• NICHD Study of Early Child Care and Youth Development (SECCYD) Series
    Four-phase (1991-2008), multi-site, prospective, longitudinal study designed to examine the relationships between child development and child care during infancy, early childhood, middle childhood, and middle adolescence. Constitutes the most comprehensive study conducted to date of children and the many environments in which they develop.

  • No Shame in My Game: The Working Poor in the Inner City, 1993-2002
    Explored the lives of the working poor in the inner city. 300 male and female participants were drawn from central and west Harlem, New York City; 200 worked at one of four fast food restaurants in Harlem, and 100 had applied to one of those restaurants but were not hired. Participants were African American, Dominican and Puerto Rican of varied ages, most between 15 and 40 years of age. Educational status also varied, with the majority of participants' highest level of education being a high school degree.

  • Panel Study of Income Dynamics (PSID) Series. 1968+
    Designed to fill the need for a better understanding of the determinants of family income and its changes. Longitudinal survey of US individuals and the families in which they reside. Can be used for cross-sectional, longitudinal, and intergenerational analysis and for studying both individuals and families. For comparisons of Current Population Survey, Survey of Income and Program Participation, and PSID, see the comparison chart. For comparisons of National Longitudinal Surveys, Survey of Income and Program Participation, and PSID, see the comparison chart. Includes section on education, food, health, housing, psychological state, and religion. Geography is down to the state level.
    Includes various supplemental surveys including:
    • Disability and Use of Time (DUST): collected information from older adults in PSID families about disability, time use, and well-being during telephone interviews conducted shortly after the 2009 and 2013 Main Interviews.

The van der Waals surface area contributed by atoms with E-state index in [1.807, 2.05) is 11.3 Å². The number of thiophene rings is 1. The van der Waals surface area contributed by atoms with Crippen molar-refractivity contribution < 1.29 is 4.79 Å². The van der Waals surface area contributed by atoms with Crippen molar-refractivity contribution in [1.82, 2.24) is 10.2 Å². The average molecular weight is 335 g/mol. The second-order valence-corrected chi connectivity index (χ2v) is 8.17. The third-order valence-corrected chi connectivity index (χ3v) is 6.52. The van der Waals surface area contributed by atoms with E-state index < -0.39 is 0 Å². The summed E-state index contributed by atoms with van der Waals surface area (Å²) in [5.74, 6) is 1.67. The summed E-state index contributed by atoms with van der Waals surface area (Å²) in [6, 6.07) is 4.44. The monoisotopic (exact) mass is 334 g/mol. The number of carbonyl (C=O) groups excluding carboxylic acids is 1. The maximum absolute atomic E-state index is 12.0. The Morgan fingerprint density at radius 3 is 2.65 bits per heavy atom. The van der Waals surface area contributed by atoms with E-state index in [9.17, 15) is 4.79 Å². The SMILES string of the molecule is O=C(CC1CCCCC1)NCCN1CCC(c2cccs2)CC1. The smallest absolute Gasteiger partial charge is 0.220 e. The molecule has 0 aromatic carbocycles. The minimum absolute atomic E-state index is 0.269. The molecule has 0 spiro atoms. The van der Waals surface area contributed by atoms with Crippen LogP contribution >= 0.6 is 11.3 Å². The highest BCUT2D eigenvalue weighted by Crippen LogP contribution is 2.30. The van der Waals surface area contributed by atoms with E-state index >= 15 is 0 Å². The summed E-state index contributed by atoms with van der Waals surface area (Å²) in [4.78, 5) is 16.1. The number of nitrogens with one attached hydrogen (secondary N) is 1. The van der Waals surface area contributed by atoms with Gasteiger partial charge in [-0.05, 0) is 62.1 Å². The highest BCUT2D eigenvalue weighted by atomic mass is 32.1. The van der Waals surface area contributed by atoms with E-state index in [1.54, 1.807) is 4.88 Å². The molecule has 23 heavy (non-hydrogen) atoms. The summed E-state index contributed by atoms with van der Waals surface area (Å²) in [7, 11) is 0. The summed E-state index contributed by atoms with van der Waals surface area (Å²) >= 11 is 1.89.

• Child Development Supplement (CDS): In 1997 information on PSID children ages 0-12 was obtained through extensive interviews with the child, their primary caregiver, secondary caregiver, absent parent, teacher, and school administrator. Information was collected again in 2002/2003 and 2007/2008 for children in this cohort who remained under 18. Information includes a broad array of developmental outcomes including physical health, emotional well-being, intellectual and academic achievement, cognitive ability, social relationships with family and peers, time diaries, and much more. The CDS 2014 covers all sample children in PSID households born or adopted into the PSID since 1997. The study design and questionnaire content are consistent with earlier waves of CDS to permit cross - cohort analysis of children's development.
    • Housing, Mortgage Stress, and Wealth Data (2009, 2011, 2013, 2015) as well as Wealth files for 1984, 1989, 1994, 1999, 2001, 2003, 2005 and 2007.
    • Transition into Adulthood: When children in the CDS cohort are older than 18 and have left high school, information is obtained about their circumstances. This study has been implemented in 2005, and biennially thereafter. Information includes measures of time use, psychological functioning, marriage, family, responsibilities, employment and income, education and career goals, health, social environment, religiosity, and outlook on life.
    • Childhood Retrospective Circumstances Study (PSID - CRCS). First study conducted by the PSID using the internet as the primary mode of data collection. Goal was to design and collect a mixed mode (web or paper) module from household heads and, if married/cohabitating, spouses/partners, about their childhood experiences. The data may be used to study early life influences on adult health and economic outcomes. Has questions on parental relationships, health, socioeconomic status, neighborhood quality, friendships, school experiences, exposure to the criminal justice system, parent/guardian mental health, and young adut mentoring. The initial PSID-CRCS sample consisted of 13,117 individuals aged 19 and older (aged 19 by January 1, 2013) who were household heads and spouses/partners in PSID families that participated in the 2013 wave of PSID. Individuals for which other family unit members or proxies served as respondents in the 2013 core PSID interview and those who completed their core interview in Spanish were not eligible (N=593). During editing eligibility status was reviewed and confirmed for 12,985 cases. Many portions of CRCS are restricted.

  • Princeton Fertility Survey
    Longitudinal; Surveys in 1957, 1963, and a final interview in 1963 - 1967. Questions were asked about the couple's attitudes toward family planning, personal goals, work, leisure, religion, world problems. Detailed questions were asked about the planning status, timing, and wantedness of each birth. Contraceptive use, intentions for future childbearing, periods of separation, and opinions on abortion are also recorded.